non-voters: part of democracy

When it comes to non-voters, politicians and media representatives ask themselves the question: why do people forego their right to vote? What are their reasons? It seems interesting to learn more about the motives for voter abstention and what could be done to counteract this development. 

In the previous part in our non-voters series, we analyzed and had a closer look at the socio-demographic factors of non-voters. However, it is even more interesting to examine why individuals are not going to elections. This could offer a possible strategy to increase voter turnout.

Read now how online voting can increase the turnout in your organization or corporation. 

The reasons why someone becomes a non-voter are of course as varied as there are people. Still, on the basis of statistics there are three groups: 1. political alienation 2. criticism for parties 3. satisfaction with the current state of affairs.

Non-voters do not feel represented

The first group is characterized through political alienation. The individual does not feel noticed by the government. Moreover, they believe their needs are not addressed.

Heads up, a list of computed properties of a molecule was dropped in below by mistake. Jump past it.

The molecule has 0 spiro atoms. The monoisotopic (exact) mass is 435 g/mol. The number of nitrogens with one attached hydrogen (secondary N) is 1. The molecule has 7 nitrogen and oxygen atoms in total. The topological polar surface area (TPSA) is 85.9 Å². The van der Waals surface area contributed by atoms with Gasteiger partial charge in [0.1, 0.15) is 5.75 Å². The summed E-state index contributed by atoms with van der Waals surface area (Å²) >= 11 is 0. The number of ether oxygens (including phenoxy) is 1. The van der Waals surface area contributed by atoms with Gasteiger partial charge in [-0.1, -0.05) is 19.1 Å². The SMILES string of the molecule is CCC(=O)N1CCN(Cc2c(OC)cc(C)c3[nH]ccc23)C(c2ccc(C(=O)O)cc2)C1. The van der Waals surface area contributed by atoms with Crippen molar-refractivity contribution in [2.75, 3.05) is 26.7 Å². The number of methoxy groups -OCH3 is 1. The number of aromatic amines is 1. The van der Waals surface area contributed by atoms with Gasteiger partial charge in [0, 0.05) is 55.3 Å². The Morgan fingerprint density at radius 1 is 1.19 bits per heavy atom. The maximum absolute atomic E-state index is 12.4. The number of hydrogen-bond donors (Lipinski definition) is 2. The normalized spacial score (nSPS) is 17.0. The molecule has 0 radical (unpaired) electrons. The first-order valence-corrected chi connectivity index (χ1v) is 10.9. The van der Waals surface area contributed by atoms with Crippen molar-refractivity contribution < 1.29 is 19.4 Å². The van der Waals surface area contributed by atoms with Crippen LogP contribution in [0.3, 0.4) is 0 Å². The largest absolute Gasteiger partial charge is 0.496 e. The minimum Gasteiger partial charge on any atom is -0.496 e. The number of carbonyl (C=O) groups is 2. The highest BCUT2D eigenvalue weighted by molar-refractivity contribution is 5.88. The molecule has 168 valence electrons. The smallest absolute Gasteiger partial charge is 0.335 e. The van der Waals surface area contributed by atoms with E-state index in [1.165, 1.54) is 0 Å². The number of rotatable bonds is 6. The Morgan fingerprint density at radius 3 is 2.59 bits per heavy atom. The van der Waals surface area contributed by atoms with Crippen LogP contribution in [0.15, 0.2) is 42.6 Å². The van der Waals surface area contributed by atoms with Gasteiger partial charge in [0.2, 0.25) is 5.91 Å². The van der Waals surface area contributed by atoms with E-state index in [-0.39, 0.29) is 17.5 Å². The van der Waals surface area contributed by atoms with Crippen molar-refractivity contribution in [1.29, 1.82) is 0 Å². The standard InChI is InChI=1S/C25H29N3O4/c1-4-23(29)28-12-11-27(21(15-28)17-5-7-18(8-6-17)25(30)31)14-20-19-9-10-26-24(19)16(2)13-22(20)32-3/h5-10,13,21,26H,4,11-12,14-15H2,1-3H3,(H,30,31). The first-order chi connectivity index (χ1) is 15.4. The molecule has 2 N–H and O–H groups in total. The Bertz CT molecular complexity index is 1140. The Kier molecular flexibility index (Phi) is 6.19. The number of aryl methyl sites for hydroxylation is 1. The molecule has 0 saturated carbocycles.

This manner is emphasized through a negative impression by parties and politicians. Foremost, it is about a lack of difference between the parties. That is why the own vote seems senseless because changes will not be visible. In this case, voters have resigned and do not deal with politics anymore.

Typical phrases by non-voters in this case are: “They’ll do what they want anyway”. “It’s always the same people”.

Voter abstention as an unpleasant warning

The second group sees a kind of rebellion in their abstention. Non-voting is rated as criticism on parties – a kind of warning. It is an active decision to somehow “punish” parties. Often former loyal voters of a certain party do not support decisions made by the party anymore. Since no party corresponds with their political orientation, they forego to go voting.

The satisfied non-voters

The third group of non-voters are the satisfied. Those are the ones who do not go to the election because they are happy with the status quo or the election was already decided beforehand. For example in smaller municipalities, where the mayor is in office for decades and there is no serious competitor. An election seems unnecessary. In comparison to the first group, they do not resign because of a lack of alternatives but agree with it.

This group only describes a small part of non-voters.

Of course there are fluid transitions between these groups but the categorization offers a good first overview where politics have to work on to increase voter turnout.